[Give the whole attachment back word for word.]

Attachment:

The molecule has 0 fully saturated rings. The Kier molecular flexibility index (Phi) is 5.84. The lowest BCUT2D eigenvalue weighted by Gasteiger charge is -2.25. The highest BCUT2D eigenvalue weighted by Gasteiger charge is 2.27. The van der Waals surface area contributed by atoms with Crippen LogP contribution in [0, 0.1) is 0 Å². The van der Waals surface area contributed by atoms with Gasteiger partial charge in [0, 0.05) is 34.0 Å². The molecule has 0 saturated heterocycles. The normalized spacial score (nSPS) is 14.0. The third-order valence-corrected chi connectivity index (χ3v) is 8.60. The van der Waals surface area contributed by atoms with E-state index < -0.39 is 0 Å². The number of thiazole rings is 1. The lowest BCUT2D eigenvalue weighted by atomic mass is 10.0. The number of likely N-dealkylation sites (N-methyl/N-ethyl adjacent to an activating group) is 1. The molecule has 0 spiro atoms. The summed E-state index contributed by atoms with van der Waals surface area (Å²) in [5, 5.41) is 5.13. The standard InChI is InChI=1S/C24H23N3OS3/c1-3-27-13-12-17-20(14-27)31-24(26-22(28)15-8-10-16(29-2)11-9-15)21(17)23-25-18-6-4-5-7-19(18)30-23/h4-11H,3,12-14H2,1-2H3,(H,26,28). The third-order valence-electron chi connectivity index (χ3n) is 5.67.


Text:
The molecule has 0 fully saturated rings. The Kier molecular flexibility index (Phi) is 5.84. The lowest BCUT2D eigenvalue weighted by Gasteiger charge is -2.25. The highest BCUT2D eigenvalue weighted by Gasteiger charge is 2.27. The van der Waals surface area contributed by atoms with Crippen LogP contribution in [0, 0.1) is 0 Å². The van der Waals surface area contributed by atoms with Gasteiger partial charge in [0, 0.05) is 34.0 Å². The molecule has 0 saturated heterocycles. The normalized spacial score (nSPS) is 14.0. The third-order valence-corrected chi connectivity index (χ3v) is 8.60. The van der Waals surface area contributed by atoms with E-state index < -0.39 is 0 Å². The number of thiazole rings is 1. The lowest BCUT2D eigenvalue weighted by atomic mass is 10.0. The number of likely N-dealkylation sites (N-methyl/N-ethyl adjacent to an activating group) is 1. The molecule has 0 spiro atoms. The summed E-state index contributed by atoms with van der Waals surface area (Å²) in [5, 5.41) is 5.13. The standard InChI is InChI=1S/C24H23N3OS3/c1-3-27-13-12-17-20(14-27)31-24(26-22(28)15-8-10-16(29-2)11-9-15)21(17)23-25-18-6-4-5-7-19(18)30-23/h4-11H,3,12-14H2,1-2H3,(H,26,28). The third-order valence-electron chi connectivity index (χ3n) is 5.67.